Aesthetic Engineering: The Imagination Cycle

Monday, December 20, 2010 5:16 PM | Debbi Lester (Administrator)
If you’d like to treat your hearts and minds to a new body of work by an internationally renowned artist in an almost ideal setting, don’t miss this new show of Ginny Ruffner’s latest work at the Bellevue Art Museum. Artistic Director Stefano Catalani and his staff have done a masterful job of re-staging and designing this exhibit that was originally developed by the Museum of Northwest Art in La Conner where it was first shown in 2008.  

Like all great art, this show is difficult to describe but it’s an exuberant and wildly imaginative exploration of what would happen if entities that possess neither genes nor the ability to reproduce (at least as far as we know) were able to cross-pollinate, exchange DNA and merge into each other. Among other things, you see “The Gene for the Grace of Falling Leaves,” “Floral Splashing,” “The Force That Shapes Seashells,” and what happens “When Lightning Blooms.” You’ve been warned; be sure to arrive with your mind wide open.

In case the title of this show doesn’t make it completely clear, you should know that although Ginny Ruffner is an artist, deep down inside, she’s really a geek. It all started in high school when she was president of the Science Club and it has been seeping into her art ever since. Her current circle of friends and regular correspondents includes an impressive assortment of distinguished scientists and mathematicians. She is fascinated by all the cool sciences and she finds them no less mystical, mutable, and mysterious than the so-called arts. In other words, Ginny has never believed in sorting things into separate piles of what does or does not constitute the realm of artistic endeavor; no matter what kind of information her muse sends, she uses it. 

Although Ruffner’s titles and concepts are fantastical and outrageous, her work is more intellectual than emotional. Inspired by rigorous and challenging ideas -- evolution, the expression of DNA, the origin and nature of consciousness -- she applies her own personal torque and tension to them. The result is a kind of corkscrew logic that merges the solid and the uncanny and makes you suspect that these strange genetic connections have always existed but we never realized that they were there until she showed them to us. When asked where these ideas come from, she shrugs and demurs: “Who knows? I’m just an output device for these messages from the cosmos.”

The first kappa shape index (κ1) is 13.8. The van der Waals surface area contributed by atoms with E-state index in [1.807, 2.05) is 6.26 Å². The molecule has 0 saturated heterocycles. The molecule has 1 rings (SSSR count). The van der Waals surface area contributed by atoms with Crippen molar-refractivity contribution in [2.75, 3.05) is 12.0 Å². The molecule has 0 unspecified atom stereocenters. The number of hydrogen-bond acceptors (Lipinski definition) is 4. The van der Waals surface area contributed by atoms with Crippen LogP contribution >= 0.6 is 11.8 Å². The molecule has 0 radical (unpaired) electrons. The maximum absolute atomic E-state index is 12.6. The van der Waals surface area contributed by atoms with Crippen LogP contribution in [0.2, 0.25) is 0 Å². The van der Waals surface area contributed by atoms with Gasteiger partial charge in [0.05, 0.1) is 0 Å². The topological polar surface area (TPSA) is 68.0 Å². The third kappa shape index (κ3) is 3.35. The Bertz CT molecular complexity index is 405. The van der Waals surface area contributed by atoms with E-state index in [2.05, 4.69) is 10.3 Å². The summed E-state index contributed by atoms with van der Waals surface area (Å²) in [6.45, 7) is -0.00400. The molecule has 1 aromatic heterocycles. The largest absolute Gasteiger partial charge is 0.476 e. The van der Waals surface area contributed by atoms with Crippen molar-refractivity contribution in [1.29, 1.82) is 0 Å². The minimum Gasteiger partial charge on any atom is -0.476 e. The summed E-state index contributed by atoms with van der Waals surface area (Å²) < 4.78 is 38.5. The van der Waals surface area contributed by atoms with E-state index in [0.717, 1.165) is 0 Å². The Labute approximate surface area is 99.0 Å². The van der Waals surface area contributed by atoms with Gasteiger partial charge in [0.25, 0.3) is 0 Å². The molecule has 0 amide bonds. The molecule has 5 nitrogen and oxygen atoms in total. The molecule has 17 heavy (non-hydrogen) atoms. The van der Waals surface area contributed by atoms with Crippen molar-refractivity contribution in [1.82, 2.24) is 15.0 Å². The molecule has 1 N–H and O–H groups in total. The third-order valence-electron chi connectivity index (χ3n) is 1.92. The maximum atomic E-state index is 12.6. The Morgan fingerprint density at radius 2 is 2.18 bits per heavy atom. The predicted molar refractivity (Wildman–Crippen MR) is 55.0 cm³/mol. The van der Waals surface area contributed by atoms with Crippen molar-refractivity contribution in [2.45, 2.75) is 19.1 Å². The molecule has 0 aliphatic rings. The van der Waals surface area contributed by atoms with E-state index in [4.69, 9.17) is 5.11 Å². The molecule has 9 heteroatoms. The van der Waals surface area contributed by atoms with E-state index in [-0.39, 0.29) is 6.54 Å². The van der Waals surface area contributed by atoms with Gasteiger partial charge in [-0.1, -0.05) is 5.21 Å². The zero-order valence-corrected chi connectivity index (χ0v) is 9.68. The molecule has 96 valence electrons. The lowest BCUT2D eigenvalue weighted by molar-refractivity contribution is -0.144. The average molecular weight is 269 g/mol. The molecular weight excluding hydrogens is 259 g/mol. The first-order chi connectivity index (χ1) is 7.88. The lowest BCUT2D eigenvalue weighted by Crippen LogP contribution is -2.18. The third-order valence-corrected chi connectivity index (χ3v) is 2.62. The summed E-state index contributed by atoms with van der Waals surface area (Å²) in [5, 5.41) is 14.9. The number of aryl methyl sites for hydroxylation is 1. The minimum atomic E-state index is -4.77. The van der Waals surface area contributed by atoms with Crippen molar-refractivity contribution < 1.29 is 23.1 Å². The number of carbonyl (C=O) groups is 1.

Captured in mid-contortion, Ruffner’s creations look like they’re trying to do the Fibonacci, to swing and sway or twist and turn into something entirely new and improbable. Although they are beautiful, warm, and ethereal, they also harbor a shimmering undercurrent of darkness, mystery and secret intentions They sometimes seem as curious about you as you are about them, ready to stretch out a tentative tendril (or is that a tentacle) and pull you closer for a little friendly mind meld.


My favorite piece, full of magnificence and menace, is the towering double helix called, “Tall Artistic Creativity Gene.” Elegantly suspended from the high ceiling of the BAM lobby and trailing a bower of glass flowers at its feet, this delicate but imposing structure of metal and glass seems as if it might suddenly break free and begin spinning and spiraling toward you, bent on gently rearranging your polypeptide chains. It’s a fitting introduction to an exhibition that gradually unveils the unbridled spookiness and audacity of this artist’s imagination.


While she was still working on the pieces in this show, Ruffner asked her friend and Nobel laureate, the biochemist Kary Mullis, if he thought it was arrogant of her to create her own model of the DNA molecule. He wrote back: “None of the existing images can even come close to capturing this snapping, glowing, sizzling, writhing, freaking King of Molecules. There are no humanly conceivable images. It’s up to you to look at these things and imagine something yourself.” Which is exactly what she’s done.


So leave your slide rule at home, forget everything you know about the boundaries between art and science, and go catch a glimpse of what the world might look like if evolution began making stuff just for the fun of it. Or maybe, with a little nudge from Ruffner, it already has.


And if you’re interested in learning more about the life and work of this remarkable artist, check out the new documentary, “Ginny Ruffner: A Not So Still Life,” directed by Karen Stanton and produced and released this year by the Seattle-based film company, ShadowCatcher Entertainment. It won the Golden Space Needle award at the Seattle International Film Festival this summer and is being screened at several other film features around the country. You can find out more about it online at www.ginnyruffnerthemovie.com.

Kathleen Cain

Kathleen Cain is a Seattle-based freelance writer and bibliophile who follows art and is a big fan of the double helix.

Ginny Ruffner’s exhibit, “The Aesthetic Engineering: The Imagination Cycle,”  is on view through Febraury 6 at the Bellevue Arts Museum which is located at 510 Bellevue Way NE in Bellevue, Washington. For more information please call (425) 519-0770 or visit the website www.bellevuearts.org.


   

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